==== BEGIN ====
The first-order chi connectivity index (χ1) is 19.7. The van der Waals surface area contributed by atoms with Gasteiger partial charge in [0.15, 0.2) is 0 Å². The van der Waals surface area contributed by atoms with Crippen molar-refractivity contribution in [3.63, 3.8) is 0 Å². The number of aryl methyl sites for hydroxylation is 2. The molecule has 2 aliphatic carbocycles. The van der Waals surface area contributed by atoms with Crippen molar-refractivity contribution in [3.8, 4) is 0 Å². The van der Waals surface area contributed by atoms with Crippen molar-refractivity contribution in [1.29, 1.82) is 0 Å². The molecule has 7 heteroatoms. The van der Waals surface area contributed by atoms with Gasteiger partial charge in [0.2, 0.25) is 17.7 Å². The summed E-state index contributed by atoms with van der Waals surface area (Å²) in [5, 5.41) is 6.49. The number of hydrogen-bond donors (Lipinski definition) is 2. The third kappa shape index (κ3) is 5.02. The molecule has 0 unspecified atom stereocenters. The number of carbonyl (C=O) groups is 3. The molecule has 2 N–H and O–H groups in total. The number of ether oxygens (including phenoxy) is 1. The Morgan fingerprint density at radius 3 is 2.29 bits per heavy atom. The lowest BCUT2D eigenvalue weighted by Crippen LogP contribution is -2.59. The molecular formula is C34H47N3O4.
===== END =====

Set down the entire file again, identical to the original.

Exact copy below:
The first-order chi connectivity index (χ1) is 19.7. The van der Waals surface area contributed by atoms with Gasteiger partial charge in [0.15, 0.2) is 0 Å². The van der Waals surface area contributed by atoms with Crippen molar-refractivity contribution in [3.63, 3.8) is 0 Å². The number of aryl methyl sites for hydroxylation is 2. The molecule has 2 aliphatic carbocycles. The van der Waals surface area contributed by atoms with Crippen molar-refractivity contribution in [3.8, 4) is 0 Å². The van der Waals surface area contributed by atoms with Crippen molar-refractivity contribution in [1.29, 1.82) is 0 Å². The molecule has 7 heteroatoms. The van der Waals surface area contributed by atoms with Gasteiger partial charge in [0.2, 0.25) is 17.7 Å². The summed E-state index contributed by atoms with van der Waals surface area (Å²) in [5, 5.41) is 6.49. The number of hydrogen-bond donors (Lipinski definition) is 2. The third kappa shape index (κ3) is 5.02. The molecule has 0 unspecified atom stereocenters. The number of carbonyl (C=O) groups is 3. The molecule has 2 N–H and O–H groups in total. The number of ether oxygens (including phenoxy) is 1. The Morgan fingerprint density at radius 3 is 2.29 bits per heavy atom. The lowest BCUT2D eigenvalue weighted by Crippen LogP contribution is -2.59. The molecular formula is C34H47N3O4.